# Groups within Matrix - Challenge Exercise

1. Mar 18, 2013

### hzb5080

Hello, I am writing my first software program (language:python) with the goal of conducting an interesting exercise related to matrices. I've ran into a slightly complex problem. First let me define something that will make my problem easier to communicate. Let an "H group" be a group of cells in matrix A. The group has an order to it, may start anywhere in matrix A and each cell is connected to an adjacent unused cell. No cell can be used twice and call the number of cells in any given H group its length, L. Example:

Matrix A: 2x2:

[1][2][3]
[4][5][6]
[7][8][9]

An H group that starts at cell [1], has length 4 and goes clockwise along the perimeter would be : [1], [2], [3], [6]. This H group has 1 turn. Other examples of H groups: [2],[5],[9],[6],[8] and [7],[8],[9],[6],[5],[4],[1],[2],[3] and [3],[5],[6],[2] and [1],[2],[6],[8] but NOT [1],[2],[8].

My goal is to find and equation to represent the number of H groups with length L>=3 in a pxq matrix. These H groups may have turns (unlike the two equations below)

Now, I've obtained an equation to find the number of H groups that are directed only Up, Down, Left and Right. Keep in mid this means these H groups have no "turns" in their pattern and the pattern connecting the cells is either purely up, down, left or right. This equation is: sum of up + down + left + right = 2p(q-L+1)+2q(p-L+1). Note, this form of the equation does not hold for H groups with L = 1. Please disregard this.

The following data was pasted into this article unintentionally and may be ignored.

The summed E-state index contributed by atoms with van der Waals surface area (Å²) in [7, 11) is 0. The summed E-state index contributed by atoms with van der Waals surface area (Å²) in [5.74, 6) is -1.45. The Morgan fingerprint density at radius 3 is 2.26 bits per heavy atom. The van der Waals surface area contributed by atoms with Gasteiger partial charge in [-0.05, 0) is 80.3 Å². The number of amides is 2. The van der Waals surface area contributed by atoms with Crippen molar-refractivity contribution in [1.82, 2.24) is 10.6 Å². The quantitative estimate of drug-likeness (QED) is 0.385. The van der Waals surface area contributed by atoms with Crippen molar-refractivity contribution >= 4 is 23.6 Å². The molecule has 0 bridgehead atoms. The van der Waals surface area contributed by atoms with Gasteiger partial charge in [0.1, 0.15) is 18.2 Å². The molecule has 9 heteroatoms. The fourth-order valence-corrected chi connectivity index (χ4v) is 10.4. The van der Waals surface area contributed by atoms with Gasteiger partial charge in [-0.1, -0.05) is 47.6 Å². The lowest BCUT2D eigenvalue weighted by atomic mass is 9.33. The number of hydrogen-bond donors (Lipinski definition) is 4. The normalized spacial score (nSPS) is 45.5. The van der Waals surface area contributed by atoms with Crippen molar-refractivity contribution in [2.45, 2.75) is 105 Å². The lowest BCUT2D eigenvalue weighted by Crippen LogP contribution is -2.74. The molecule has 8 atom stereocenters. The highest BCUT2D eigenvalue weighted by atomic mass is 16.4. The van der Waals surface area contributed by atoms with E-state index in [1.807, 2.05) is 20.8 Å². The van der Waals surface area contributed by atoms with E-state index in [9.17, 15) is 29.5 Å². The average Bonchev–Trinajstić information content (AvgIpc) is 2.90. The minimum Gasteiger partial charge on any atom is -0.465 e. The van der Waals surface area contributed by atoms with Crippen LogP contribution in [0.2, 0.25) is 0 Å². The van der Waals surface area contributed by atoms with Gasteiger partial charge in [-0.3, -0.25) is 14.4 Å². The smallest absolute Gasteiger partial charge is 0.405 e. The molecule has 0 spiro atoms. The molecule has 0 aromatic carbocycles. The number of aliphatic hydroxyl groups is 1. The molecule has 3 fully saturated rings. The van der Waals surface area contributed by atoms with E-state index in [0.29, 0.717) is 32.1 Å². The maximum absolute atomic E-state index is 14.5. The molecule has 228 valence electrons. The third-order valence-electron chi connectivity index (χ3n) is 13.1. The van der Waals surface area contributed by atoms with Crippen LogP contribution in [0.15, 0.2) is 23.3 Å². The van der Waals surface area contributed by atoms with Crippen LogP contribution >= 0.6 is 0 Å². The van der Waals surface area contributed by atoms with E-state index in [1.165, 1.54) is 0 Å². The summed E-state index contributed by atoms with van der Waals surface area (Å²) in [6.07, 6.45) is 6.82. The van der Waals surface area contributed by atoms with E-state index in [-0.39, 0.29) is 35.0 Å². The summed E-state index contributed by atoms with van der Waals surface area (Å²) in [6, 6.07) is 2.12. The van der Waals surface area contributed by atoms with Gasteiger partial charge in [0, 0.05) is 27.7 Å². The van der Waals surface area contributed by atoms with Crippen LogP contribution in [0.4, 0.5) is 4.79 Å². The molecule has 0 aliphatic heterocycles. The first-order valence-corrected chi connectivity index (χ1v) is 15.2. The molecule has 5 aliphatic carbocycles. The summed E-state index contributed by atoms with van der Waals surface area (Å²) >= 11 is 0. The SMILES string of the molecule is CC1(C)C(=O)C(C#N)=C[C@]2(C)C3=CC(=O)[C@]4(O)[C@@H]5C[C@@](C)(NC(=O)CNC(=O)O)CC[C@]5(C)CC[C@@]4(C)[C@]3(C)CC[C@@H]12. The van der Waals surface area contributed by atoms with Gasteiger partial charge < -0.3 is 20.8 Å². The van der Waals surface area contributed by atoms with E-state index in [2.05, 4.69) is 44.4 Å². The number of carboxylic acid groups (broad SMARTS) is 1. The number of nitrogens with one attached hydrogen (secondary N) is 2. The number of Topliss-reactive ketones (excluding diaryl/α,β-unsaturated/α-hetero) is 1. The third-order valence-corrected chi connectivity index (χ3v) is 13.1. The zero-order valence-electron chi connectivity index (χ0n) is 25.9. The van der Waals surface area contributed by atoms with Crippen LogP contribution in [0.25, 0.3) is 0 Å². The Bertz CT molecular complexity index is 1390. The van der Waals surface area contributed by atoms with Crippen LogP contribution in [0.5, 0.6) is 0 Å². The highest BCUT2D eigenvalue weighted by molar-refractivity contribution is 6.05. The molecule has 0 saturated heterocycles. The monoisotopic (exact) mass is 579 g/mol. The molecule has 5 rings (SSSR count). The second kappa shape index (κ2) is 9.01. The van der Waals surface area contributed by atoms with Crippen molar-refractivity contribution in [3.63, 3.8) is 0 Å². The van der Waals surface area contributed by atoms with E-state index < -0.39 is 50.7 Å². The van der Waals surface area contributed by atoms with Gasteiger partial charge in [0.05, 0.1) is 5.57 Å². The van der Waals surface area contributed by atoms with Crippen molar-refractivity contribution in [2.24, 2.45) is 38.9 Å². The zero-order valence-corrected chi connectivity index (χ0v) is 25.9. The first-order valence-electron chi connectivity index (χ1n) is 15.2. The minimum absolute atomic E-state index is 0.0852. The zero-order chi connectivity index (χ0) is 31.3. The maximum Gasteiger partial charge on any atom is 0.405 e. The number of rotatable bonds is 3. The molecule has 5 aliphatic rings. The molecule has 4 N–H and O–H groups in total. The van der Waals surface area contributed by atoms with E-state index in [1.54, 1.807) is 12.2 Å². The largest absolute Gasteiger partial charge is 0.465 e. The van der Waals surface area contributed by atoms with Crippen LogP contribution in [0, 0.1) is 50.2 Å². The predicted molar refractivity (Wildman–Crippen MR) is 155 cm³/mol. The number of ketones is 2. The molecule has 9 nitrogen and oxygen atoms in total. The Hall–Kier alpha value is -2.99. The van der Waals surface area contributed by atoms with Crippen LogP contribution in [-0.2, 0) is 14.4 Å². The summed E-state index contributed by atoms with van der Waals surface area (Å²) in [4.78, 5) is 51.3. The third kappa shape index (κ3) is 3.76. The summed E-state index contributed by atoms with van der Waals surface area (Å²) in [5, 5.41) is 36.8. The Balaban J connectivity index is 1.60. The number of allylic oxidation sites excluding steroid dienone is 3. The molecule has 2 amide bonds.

I've also obtained a similar equation for the diagonal sum of H groups. Again, no turns allowed. The sum of unidirectional diagonal H groups in any direction (upright, upleft, downright or downleft) is =(p-L+1)*(q-L+1). The sum of all 4 directions is 4*(p-L+1)*(q-L+1). Again ignore the case of L = 1.

Now I obtained these two equations by picking small pxq matrices, counting the unidirectional H groups and finding a pattern that lead me to the equation. However, the complexity is greatly increased when turns are involved. I could try a brute force approach and start with a 2x2 matrix and find all the H groups by hand. This has so far proven unhelpful...

The following part may or may not be useful depending on how clearly you interrupt me. I encourage you to ignore it if you do not fully understand...Though I was able to fairly easily predict H groups of length L=4 in a 2x3 matrix by looking at the H groups of length L=3, I have found no reasonable pattern. The approach I've been taking involves looking at unique patterns (aka basic shapes) and rotating these basic shapes.